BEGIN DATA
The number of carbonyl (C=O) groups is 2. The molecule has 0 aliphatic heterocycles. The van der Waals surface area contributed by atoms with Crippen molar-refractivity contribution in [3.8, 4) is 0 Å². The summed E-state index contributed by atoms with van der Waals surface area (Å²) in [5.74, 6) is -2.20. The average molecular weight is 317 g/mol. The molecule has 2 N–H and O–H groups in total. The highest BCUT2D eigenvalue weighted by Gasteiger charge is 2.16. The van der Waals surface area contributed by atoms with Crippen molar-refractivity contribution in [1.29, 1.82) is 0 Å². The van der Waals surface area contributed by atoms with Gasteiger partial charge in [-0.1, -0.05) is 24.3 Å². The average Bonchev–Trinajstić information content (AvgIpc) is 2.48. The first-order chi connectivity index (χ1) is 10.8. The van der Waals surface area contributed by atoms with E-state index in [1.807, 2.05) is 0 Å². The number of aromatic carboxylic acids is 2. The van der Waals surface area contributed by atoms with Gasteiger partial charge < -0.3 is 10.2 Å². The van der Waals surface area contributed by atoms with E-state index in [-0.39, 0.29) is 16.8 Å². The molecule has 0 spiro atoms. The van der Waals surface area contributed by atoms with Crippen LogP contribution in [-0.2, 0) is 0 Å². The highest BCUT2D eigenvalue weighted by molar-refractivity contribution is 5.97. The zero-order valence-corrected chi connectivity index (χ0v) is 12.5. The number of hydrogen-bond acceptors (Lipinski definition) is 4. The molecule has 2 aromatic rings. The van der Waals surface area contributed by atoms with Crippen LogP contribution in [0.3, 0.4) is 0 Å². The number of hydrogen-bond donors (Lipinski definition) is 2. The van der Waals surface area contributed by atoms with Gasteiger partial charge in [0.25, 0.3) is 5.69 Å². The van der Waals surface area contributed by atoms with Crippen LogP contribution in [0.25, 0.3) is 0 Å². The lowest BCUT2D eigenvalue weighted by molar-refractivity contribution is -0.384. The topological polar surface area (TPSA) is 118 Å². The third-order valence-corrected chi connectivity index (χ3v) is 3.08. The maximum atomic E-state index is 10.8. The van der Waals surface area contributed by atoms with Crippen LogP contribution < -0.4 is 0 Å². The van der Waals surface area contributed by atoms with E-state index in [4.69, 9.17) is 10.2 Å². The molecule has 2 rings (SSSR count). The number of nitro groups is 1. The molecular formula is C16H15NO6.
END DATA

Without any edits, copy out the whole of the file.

The number of carbonyl (C=O) groups is 2. The molecule has 0 aliphatic heterocycles. The van der Waals surface area contributed by atoms with Crippen molar-refractivity contribution in [3.8, 4) is 0 Å². The summed E-state index contributed by atoms with van der Waals surface area (Å²) in [5.74, 6) is -2.20. The average molecular weight is 317 g/mol. The molecule has 2 N–H and O–H groups in total. The highest BCUT2D eigenvalue weighted by Gasteiger charge is 2.16. The van der Waals surface area contributed by atoms with Crippen molar-refractivity contribution in [1.29, 1.82) is 0 Å². The van der Waals surface area contributed by atoms with Gasteiger partial charge in [-0.1, -0.05) is 24.3 Å². The average Bonchev–Trinajstić information content (AvgIpc) is 2.48. The first-order chi connectivity index (χ1) is 10.8. The van der Waals surface area contributed by atoms with E-state index in [1.807, 2.05) is 0 Å². The number of aromatic carboxylic acids is 2. The van der Waals surface area contributed by atoms with Gasteiger partial charge < -0.3 is 10.2 Å². The van der Waals surface area contributed by atoms with E-state index in [-0.39, 0.29) is 16.8 Å². The molecule has 0 spiro atoms. The van der Waals surface area contributed by atoms with Crippen LogP contribution in [-0.2, 0) is 0 Å². The highest BCUT2D eigenvalue weighted by molar-refractivity contribution is 5.97. The zero-order valence-corrected chi connectivity index (χ0v) is 12.5. The number of hydrogen-bond acceptors (Lipinski definition) is 4. The molecule has 2 aromatic rings. The van der Waals surface area contributed by atoms with Crippen LogP contribution in [0.3, 0.4) is 0 Å². The number of hydrogen-bond donors (Lipinski definition) is 2. The van der Waals surface area contributed by atoms with Gasteiger partial charge in [0.25, 0.3) is 5.69 Å². The van der Waals surface area contributed by atoms with Crippen LogP contribution in [0.25, 0.3) is 0 Å². The lowest BCUT2D eigenvalue weighted by molar-refractivity contribution is -0.384. The topological polar surface area (TPSA) is 118 Å². The third-order valence-corrected chi connectivity index (χ3v) is 3.08. The maximum atomic E-state index is 10.8. The van der Waals surface area contributed by atoms with Crippen LogP contribution < -0.4 is 0 Å². The van der Waals surface area contributed by atoms with E-state index in [4.69, 9.17) is 10.2 Å². The molecule has 2 rings (SSSR count). The number of nitro groups is 1. The molecular formula is C16H15NO6.